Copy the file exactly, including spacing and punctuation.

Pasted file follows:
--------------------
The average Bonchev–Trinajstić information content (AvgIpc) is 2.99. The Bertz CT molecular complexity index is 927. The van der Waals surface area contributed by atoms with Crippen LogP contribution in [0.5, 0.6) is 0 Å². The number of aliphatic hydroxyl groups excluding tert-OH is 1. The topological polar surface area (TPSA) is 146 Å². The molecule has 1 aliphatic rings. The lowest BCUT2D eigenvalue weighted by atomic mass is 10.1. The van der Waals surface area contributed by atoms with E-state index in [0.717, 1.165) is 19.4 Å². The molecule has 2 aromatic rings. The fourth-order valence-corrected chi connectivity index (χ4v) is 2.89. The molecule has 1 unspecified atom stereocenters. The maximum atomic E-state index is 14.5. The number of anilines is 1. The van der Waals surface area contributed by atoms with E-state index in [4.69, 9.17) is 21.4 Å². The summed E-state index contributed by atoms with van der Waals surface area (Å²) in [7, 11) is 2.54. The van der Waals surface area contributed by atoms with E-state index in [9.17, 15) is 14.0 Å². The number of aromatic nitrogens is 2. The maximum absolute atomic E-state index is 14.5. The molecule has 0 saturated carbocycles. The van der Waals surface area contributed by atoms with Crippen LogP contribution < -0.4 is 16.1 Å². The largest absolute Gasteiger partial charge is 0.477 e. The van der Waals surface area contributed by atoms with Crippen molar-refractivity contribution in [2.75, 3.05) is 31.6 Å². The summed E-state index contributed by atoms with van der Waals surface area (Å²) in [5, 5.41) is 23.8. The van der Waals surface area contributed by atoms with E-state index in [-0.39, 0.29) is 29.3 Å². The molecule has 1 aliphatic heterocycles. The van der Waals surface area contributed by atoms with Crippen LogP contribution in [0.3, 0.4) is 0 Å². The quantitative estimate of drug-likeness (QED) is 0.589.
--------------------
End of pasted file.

The average Bonchev–Trinajstić information content (AvgIpc) is 2.99. The Bertz CT molecular complexity index is 927. The van der Waals surface area contributed by atoms with Crippen LogP contribution in [0.5, 0.6) is 0 Å². The number of aliphatic hydroxyl groups excluding tert-OH is 1. The topological polar surface area (TPSA) is 146 Å². The molecule has 1 aliphatic rings. The lowest BCUT2D eigenvalue weighted by atomic mass is 10.1. The van der Waals surface area contributed by atoms with E-state index in [0.717, 1.165) is 19.4 Å². The molecule has 2 aromatic rings. The fourth-order valence-corrected chi connectivity index (χ4v) is 2.89. The molecule has 1 unspecified atom stereocenters. The maximum atomic E-state index is 14.5. The number of anilines is 1. The van der Waals surface area contributed by atoms with E-state index in [4.69, 9.17) is 21.4 Å². The summed E-state index contributed by atoms with van der Waals surface area (Å²) in [7, 11) is 2.54. The van der Waals surface area contributed by atoms with E-state index in [9.17, 15) is 14.0 Å². The number of aromatic nitrogens is 2. The maximum absolute atomic E-state index is 14.5. The molecule has 0 saturated carbocycles. The van der Waals surface area contributed by atoms with Crippen LogP contribution < -0.4 is 16.1 Å². The largest absolute Gasteiger partial charge is 0.477 e. The van der Waals surface area contributed by atoms with Crippen molar-refractivity contribution in [2.75, 3.05) is 31.6 Å². The summed E-state index contributed by atoms with van der Waals surface area (Å²) in [5, 5.41) is 23.8. The van der Waals surface area contributed by atoms with E-state index in [-0.39, 0.29) is 29.3 Å². The molecule has 1 aliphatic heterocycles. The van der Waals surface area contributed by atoms with Crippen LogP contribution in [0.3, 0.4) is 0 Å². The quantitative estimate of drug-likeness (QED) is 0.589.